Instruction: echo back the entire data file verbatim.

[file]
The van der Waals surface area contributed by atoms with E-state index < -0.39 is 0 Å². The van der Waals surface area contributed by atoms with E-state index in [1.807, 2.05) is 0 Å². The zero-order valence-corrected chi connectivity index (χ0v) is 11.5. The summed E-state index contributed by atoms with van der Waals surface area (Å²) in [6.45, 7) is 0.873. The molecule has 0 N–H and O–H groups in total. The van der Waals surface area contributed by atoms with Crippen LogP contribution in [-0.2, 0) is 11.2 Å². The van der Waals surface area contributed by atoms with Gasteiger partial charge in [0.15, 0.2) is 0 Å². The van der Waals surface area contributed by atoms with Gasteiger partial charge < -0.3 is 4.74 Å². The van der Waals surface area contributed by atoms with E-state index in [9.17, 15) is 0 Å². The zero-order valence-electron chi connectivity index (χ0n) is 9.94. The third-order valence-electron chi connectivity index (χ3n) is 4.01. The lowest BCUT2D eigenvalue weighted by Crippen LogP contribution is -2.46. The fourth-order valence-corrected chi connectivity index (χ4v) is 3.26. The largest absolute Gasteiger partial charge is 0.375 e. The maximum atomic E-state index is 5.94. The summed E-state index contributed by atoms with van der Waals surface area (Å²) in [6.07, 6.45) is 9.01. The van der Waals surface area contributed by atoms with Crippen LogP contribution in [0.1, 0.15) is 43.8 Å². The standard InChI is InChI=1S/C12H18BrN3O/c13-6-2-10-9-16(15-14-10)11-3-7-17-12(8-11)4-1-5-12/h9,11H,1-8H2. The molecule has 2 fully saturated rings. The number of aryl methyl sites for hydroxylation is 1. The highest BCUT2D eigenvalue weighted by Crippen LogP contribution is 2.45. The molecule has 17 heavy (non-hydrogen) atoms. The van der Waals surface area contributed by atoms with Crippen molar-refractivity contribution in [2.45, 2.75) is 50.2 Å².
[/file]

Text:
The van der Waals surface area contributed by atoms with E-state index < -0.39 is 0 Å². The van der Waals surface area contributed by atoms with E-state index in [1.807, 2.05) is 0 Å². The zero-order valence-corrected chi connectivity index (χ0v) is 11.5. The summed E-state index contributed by atoms with van der Waals surface area (Å²) in [6.45, 7) is 0.873. The molecule has 0 N–H and O–H groups in total. The van der Waals surface area contributed by atoms with Crippen LogP contribution in [-0.2, 0) is 11.2 Å². The van der Waals surface area contributed by atoms with Gasteiger partial charge in [0.15, 0.2) is 0 Å². The van der Waals surface area contributed by atoms with Gasteiger partial charge < -0.3 is 4.74 Å². The van der Waals surface area contributed by atoms with E-state index in [9.17, 15) is 0 Å². The zero-order valence-electron chi connectivity index (χ0n) is 9.94. The third-order valence-electron chi connectivity index (χ3n) is 4.01. The lowest BCUT2D eigenvalue weighted by Crippen LogP contribution is -2.46. The fourth-order valence-corrected chi connectivity index (χ4v) is 3.26. The largest absolute Gasteiger partial charge is 0.375 e. The maximum atomic E-state index is 5.94. The summed E-state index contributed by atoms with van der Waals surface area (Å²) in [6.07, 6.45) is 9.01. The van der Waals surface area contributed by atoms with Crippen LogP contribution in [0.1, 0.15) is 43.8 Å². The standard InChI is InChI=1S/C12H18BrN3O/c13-6-2-10-9-16(15-14-10)11-3-7-17-12(8-11)4-1-5-12/h9,11H,1-8H2. The molecule has 2 fully saturated rings. The number of aryl methyl sites for hydroxylation is 1. The highest BCUT2D eigenvalue weighted by Crippen LogP contribution is 2.45. The molecule has 17 heavy (non-hydrogen) atoms. The van der Waals surface area contributed by atoms with Crippen molar-refractivity contribution in [2.45, 2.75) is 50.2 Å².